95. Fist Full of Dollars (1964, Clint Eastwood plays two rival families against each other in a small Mexican town. The first spaghetti Western?, great soundtrack)
96. Freaks (1932, the deformed friends of a side-show performer discover she is only marrying him for his inheritance and mess her up. A classic cult film)
97. The Legend of Drunken Master (1978, Jackie Chan, An undisciplined boy must learn the Drunken Fist style of Kung-Fu in order to stop an assassin, Awesome!)
98. My Name is Nobody (1973, Terrence Hill, Henry Fonda, A young, easygoing gunman (Hill) worships and competes with an old retiring gunfighter - Fonda)
99. THX 1138 (1971, George Lucas's first film, 25th century man and a woman rebel against their rigidly controlled society)
100. Cool Hand Luke (1967, Paul Newman, A man refuses to conform to life in a rural prison)
101. Not of This Earth (1957, An alien agent from planet Davana is sent to earth via a high-tech matter transporter, the two later versions are good as well)
102. I was a Teenage Werewolf (1957, troubled teenager seeks help through hypnotherapy, but his evil doctor uses him for regression experiments)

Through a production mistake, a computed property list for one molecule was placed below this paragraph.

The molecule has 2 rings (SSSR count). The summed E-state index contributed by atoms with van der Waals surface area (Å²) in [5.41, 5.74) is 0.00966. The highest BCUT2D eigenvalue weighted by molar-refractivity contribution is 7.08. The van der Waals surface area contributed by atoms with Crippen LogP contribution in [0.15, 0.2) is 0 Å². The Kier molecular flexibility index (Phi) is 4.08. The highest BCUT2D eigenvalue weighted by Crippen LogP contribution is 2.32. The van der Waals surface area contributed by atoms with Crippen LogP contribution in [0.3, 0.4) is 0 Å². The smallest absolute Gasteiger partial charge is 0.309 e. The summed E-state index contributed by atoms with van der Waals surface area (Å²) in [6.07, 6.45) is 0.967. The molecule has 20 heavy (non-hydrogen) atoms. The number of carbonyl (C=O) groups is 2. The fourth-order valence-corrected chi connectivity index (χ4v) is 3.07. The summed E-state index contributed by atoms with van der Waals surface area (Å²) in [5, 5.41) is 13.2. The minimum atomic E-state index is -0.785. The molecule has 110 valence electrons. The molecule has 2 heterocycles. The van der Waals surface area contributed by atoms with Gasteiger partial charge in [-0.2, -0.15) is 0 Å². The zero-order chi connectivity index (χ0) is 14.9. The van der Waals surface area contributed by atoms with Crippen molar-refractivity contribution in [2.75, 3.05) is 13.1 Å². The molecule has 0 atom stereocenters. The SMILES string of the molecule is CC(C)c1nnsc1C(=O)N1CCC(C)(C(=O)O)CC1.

103. I was a Teenage Frankenstein (1957, Professor Frankenstein steals body parts of dead athletes and builds a monster which goes on a campus killing spree)
104. Curse of the Cat People (1944, mostly unrelated sequel to the 1942 Cat People)
105. The Hunger (1983, David Bowie, Catherine Deneuve, Susan Sarandon, Egyptian vampire subsists on blood from her lovers who don't age)
106. Reefer Madness (1936, features a fictionalized and highly exaggerated take on the use of marijuana)
107. Time Bandits (1981, John Cleese, Sean Connery, Shelly Duval, Michael Palin, David Warner, A young boy accidentally joins a band of dwarves as they jump from time-period to time-period looking for treasure to steal)
108. Kiss Me Deadly (1955, Ralph Meeker, Cloris Leechman, A doomed female hitchhiker pulls Mike Hammer into a deadly whirlpool of intrigue)
109. An American Werewolf in London (1981, Griffin Dunne, Two American tourists in England are attacked by a werewolf that none of the locals will admit exists)
110. Beyond the Valley of the Dolls (1970, Directed by Russ Meyer, Three girls come to Hollywood to make it big, but find only sex, drugs, and sleaze)